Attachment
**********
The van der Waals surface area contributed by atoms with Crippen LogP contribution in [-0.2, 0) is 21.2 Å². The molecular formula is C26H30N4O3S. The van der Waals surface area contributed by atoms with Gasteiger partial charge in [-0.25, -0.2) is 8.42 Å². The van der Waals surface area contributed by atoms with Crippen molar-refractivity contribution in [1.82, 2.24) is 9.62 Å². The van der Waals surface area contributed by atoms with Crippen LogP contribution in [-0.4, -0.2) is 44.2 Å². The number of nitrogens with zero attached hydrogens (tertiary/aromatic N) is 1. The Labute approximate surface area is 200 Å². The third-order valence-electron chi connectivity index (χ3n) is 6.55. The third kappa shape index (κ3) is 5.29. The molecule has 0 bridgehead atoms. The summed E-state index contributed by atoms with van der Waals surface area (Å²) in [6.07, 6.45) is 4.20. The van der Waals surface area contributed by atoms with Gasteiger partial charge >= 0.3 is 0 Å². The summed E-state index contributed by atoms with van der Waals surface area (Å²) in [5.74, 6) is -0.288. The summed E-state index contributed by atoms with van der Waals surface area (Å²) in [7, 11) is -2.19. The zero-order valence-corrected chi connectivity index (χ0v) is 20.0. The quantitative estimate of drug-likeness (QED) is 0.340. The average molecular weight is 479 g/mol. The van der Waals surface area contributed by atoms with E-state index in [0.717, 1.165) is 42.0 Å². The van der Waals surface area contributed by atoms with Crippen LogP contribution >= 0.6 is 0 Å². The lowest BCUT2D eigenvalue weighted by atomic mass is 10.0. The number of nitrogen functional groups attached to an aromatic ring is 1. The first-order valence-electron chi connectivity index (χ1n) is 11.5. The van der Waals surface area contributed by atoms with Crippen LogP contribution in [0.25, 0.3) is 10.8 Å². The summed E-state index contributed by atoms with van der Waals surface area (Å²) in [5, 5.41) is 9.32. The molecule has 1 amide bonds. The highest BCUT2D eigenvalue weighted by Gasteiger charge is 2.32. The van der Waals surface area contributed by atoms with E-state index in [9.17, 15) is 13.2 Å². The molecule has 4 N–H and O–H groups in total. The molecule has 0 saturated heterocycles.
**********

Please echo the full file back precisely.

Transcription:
The van der Waals surface area contributed by atoms with Crippen LogP contribution in [-0.2, 0) is 21.2 Å². The molecular formula is C26H30N4O3S. The van der Waals surface area contributed by atoms with Gasteiger partial charge in [-0.25, -0.2) is 8.42 Å². The van der Waals surface area contributed by atoms with Crippen molar-refractivity contribution in [1.82, 2.24) is 9.62 Å². The van der Waals surface area contributed by atoms with Crippen LogP contribution in [-0.4, -0.2) is 44.2 Å². The number of nitrogens with zero attached hydrogens (tertiary/aromatic N) is 1. The Labute approximate surface area is 200 Å². The third-order valence-electron chi connectivity index (χ3n) is 6.55. The third kappa shape index (κ3) is 5.29. The molecule has 0 bridgehead atoms. The summed E-state index contributed by atoms with van der Waals surface area (Å²) in [6.07, 6.45) is 4.20. The van der Waals surface area contributed by atoms with Gasteiger partial charge >= 0.3 is 0 Å². The summed E-state index contributed by atoms with van der Waals surface area (Å²) in [5.74, 6) is -0.288. The summed E-state index contributed by atoms with van der Waals surface area (Å²) in [7, 11) is -2.19. The zero-order valence-corrected chi connectivity index (χ0v) is 20.0. The quantitative estimate of drug-likeness (QED) is 0.340. The average molecular weight is 479 g/mol. The van der Waals surface area contributed by atoms with E-state index in [0.717, 1.165) is 42.0 Å². The van der Waals surface area contributed by atoms with Crippen LogP contribution >= 0.6 is 0 Å². The lowest BCUT2D eigenvalue weighted by atomic mass is 10.0. The number of nitrogen functional groups attached to an aromatic ring is 1. The first-order valence-electron chi connectivity index (χ1n) is 11.5. The van der Waals surface area contributed by atoms with Crippen LogP contribution in [0.25, 0.3) is 10.8 Å². The summed E-state index contributed by atoms with van der Waals surface area (Å²) in [5, 5.41) is 9.32. The molecule has 1 amide bonds. The highest BCUT2D eigenvalue weighted by Gasteiger charge is 2.32. The van der Waals surface area contributed by atoms with E-state index in [9.17, 15) is 13.2 Å². The molecule has 4 N–H and O–H groups in total. The molecule has 0 saturated heterocycles.